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Director series-James Mangold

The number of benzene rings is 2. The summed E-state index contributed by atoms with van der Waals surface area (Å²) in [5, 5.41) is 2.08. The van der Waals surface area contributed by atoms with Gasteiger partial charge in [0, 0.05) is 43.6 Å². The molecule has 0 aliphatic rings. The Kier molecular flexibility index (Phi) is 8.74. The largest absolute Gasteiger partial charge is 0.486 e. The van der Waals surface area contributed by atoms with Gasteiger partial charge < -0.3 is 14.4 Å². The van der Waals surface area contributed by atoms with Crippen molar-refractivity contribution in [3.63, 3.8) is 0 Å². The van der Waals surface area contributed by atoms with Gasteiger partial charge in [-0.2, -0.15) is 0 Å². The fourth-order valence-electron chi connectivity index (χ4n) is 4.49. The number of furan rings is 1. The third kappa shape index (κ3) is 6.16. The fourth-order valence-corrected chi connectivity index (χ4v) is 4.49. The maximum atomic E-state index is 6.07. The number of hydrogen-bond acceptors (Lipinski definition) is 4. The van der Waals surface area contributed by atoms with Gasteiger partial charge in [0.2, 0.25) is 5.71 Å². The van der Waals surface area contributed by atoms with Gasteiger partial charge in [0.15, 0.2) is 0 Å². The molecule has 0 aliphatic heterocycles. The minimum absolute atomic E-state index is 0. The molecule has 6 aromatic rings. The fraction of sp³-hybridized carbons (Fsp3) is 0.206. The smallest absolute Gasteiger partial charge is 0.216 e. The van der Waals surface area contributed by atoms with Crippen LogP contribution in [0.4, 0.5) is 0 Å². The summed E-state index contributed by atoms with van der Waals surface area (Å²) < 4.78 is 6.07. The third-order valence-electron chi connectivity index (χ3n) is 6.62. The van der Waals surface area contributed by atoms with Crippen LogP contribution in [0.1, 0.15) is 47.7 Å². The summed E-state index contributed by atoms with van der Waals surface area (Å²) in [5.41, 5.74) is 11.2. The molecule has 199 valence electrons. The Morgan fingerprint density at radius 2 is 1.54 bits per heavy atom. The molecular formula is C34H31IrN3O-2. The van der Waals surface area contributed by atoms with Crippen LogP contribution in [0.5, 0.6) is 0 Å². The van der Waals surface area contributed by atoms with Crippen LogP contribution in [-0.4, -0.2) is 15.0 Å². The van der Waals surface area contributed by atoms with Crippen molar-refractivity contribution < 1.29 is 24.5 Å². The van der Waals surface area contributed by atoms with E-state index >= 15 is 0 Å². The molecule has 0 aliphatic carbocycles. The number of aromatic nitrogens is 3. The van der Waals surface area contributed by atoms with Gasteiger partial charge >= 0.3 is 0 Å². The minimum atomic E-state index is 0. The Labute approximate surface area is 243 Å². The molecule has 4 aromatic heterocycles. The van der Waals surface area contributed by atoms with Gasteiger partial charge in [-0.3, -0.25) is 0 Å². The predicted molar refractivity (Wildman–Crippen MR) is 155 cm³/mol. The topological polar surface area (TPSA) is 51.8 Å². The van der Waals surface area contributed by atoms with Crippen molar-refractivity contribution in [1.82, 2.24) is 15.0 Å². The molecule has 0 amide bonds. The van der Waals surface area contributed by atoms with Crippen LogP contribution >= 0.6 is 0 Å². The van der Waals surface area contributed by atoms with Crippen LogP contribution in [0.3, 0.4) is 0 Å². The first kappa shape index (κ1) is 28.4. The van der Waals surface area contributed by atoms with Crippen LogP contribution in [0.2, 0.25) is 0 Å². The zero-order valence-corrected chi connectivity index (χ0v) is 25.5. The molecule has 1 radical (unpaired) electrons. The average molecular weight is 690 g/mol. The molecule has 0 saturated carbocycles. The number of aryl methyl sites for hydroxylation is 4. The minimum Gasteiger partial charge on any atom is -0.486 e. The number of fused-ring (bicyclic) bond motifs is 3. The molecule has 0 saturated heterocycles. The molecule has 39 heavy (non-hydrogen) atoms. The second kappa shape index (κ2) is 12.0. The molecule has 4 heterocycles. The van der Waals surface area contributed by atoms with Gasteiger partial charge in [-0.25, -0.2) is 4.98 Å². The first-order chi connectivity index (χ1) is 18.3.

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Shot entirely on location in Tennessee, James Mangold’s Johnny Cash biopic Walk the Line is a rich feast of above-the-line talent and below-the-line artistry. Starring Joaquin Phoenix as the young “man in black,” and Reese Witherspoon as his later-to-be wife June Carter, it focuses on the lesser-known portion of the legendary rock ’n’ roller’s tortured early life.Mangold, determined to make a musical that played like a film, insisted upon star performances from his leading actors—not only in dialog but in their vocal turns as well. Phoenix and Witherspoon sang all the material, injecting each musical scene with emotion and greatly enhancing the story’s narrative sense. The sound department, for once, was brought center stage, both enhancing and complementing the film’s sensational visuals and award-worthy performances.Mangold talks to Below the Line about his almost decade-long journey to Walk the Line.Below the Line: What was it that appealed to you about Johnny Cash’s story, and what was your vision for the film?James Mangold: There’s a lot of myth-making about Johnny Cash. People think he’s done time in prison; he wasn’t the “man in black” for a long time. These are things I wanted to explore. I liked how he was saved by a woman, by his art, by this wonderful tangle of things—I thought this was great grounds for a movie. I first had the idea in 1996, when I mentioned to Cathy Konrad, my producer and wife, that I was interested in making a film about Cash and especially the early years of his life. I was fascinated by the period of Sun Records when rock ’n’ roll was born, and his incredible love affair with June Carter, and in using that as a frame for the story.BTL: What kind of access did the Cash family give you?Mangold: They were our primary sources for the screenplay. I was in Hendersonville, Tennessee several times for weekends at the house interviewing, and we spent massive amounts of time on the phone with John and June, their friends and family members. I got to know two really wonderful and inspiring people. There was a lot to unearth. John’s autobiography covered only part of the ground. There are things in the film that not a lot of people know.BTL: How did you go about picking your crew?Mangold: First and foremost, I look for great talent in their craft. I have two things I evaluate people for: the quality of the work and the tone that’s set. For me the film set is a laboratory, and in many ways I’m looking for people who are able to be part of a wonderful environment on set. And then this being a low-cost movie—the budget was $28 million—with a very intense schedule, I was looking for people who were ready.BTL: Were there certain people you had worked with before?Mangold: My DP Phedon Papamichael [ASC] has shot two movies for me. I’ve known him and we’ve been friends for even longer. His crew, and everybody involved in camera and grip, are phenomenal. Like Bob Hall, first assistant, and Dave Luckenbach, who’s one of the best operators working today. Phedon has a really wonderful sense of the actors. I’m not fond of crewmembers who talk about actors as aliens; it’s a danger sign to me. I like the crew and actors to be working together. That’s one of the reasons I think Phedon is one of the most brilliant cinematographers working today. He’s phenomenally aware of the actors and their fear of performance. With Phedon, I have a remarkable relationship: within a blink of an eye we can understand things.BTL: What kind of visual style were you going for?Mangold: I wanted the songs in the movie to advance the story, as opposed to stopping the film and recreating an event that has no narrative sense. And that translated to a visual style, in all departments. The camera would live on the stage, and the audience would experience what it was like to be in a show like this. I wanted to experience the narrow corridors of the backstage world, the stage, the sawdust, being really intimate on stage with the audience. That was of particular importance to John and June, as some of the only places they got to be alone together were on stage. There was a lot of handheld camera, a lot of shots on the stage, from the stage, over the actors, and frontal shots where we were trying to catch the wings of the audience for depth, but focused on being connected to the players.BTL: The actors looked really natural on stage. How did you recreate that?Mangold: The actors had to know how to use the instruments and they needed to be actually singing. Chris Pack, who was a prop master, deserves a huge amount of credit for that. There were a ton of period instruments being played live on stage, it was a huge job, and Chris is an extremely passionate man who has a powerful connection to the material. Props are there to help me solve problems in the medium. You have to had someone you trust. It takes an eye, because sometimes props can overly complicate a scene. It takes a special relationship in which prop master and director can understand each other.BTL: In the film there are different nightclubs, different houses, a prison, a span of three decades… that’s a lot in terms of production design. Talk about your production designer David Bomba.Mangold: It was a huge amount of locations. This is my first movie with David Bomba. He’s from the South. He has a house in Mississippi, so he has a connection beyond the research book to the area. And he has a Rolodex. He has a sense of where you find things. He found out where we could plant a cotton field at the right time. Where we could find a place that looked like Dyess in the ’40s. He was very adept at it.BTL: Did you shoot in any of the actual places the story was set?Mangold: Some, yes. We had an advantage in that it’s not a part of the country that has been very developed. For example, the diner scene, that space was almost exactly as we found it. That was one of the ways we saved money: it may cost more to bring people to locations, but you save a lot when there is a world under glass that has been preserved. The first big theater where Johnny Cash sings “Get Rhythm,” that was a Masonic Hall and Temple in Memphis, and we had to do very little to it. The hand-painted backings, the backstage areas, the vintage pulley systems, the lighting switchboards were all there and preserved from the ’50s. There were many locations we found like that.BTL: Your costume designer Arianne Phillips’ designs really defined the characters, revealing many things about their characters. What were some of her ideas?Mangold: Arianne has a phenomenal vision with costumes. The costumes literally sing in this film. Especially with Reese; her costumes reflect the playfulness of what June Carter was like on stage. Arianne came, like David [Bomba], with an innate knowledge of this world. She works with people like Madonna and Lenny Kravitz as a stylist on rock tours; and she’s done great period films. She created outfits for June that knocked you out. And while John is known as “the man in black,” that’s what he became at the end of the film. Arianne created an interesting trajectory to that point.BTL: What were some of the challenges for your hair and makeup departments?Mangold: As with the costumes, the hair and makeup really defined the characters, especially in the transformation of Reese Witherspoon to June Carter. This is a film in which the hero is already married to someone else and he falls in love with someone with a family already. That was a difficult thing to pull off and have the audience accept it. June had to be one of the most winning characters. The look of Reese’s character was one of the things we struggled with. We had to make her an amazing flower. I think Reese is a magnificent brunette. Her hair [styled by Anne Morgan] throughout the whole picture was brilliant.BTL: The story was told so beaut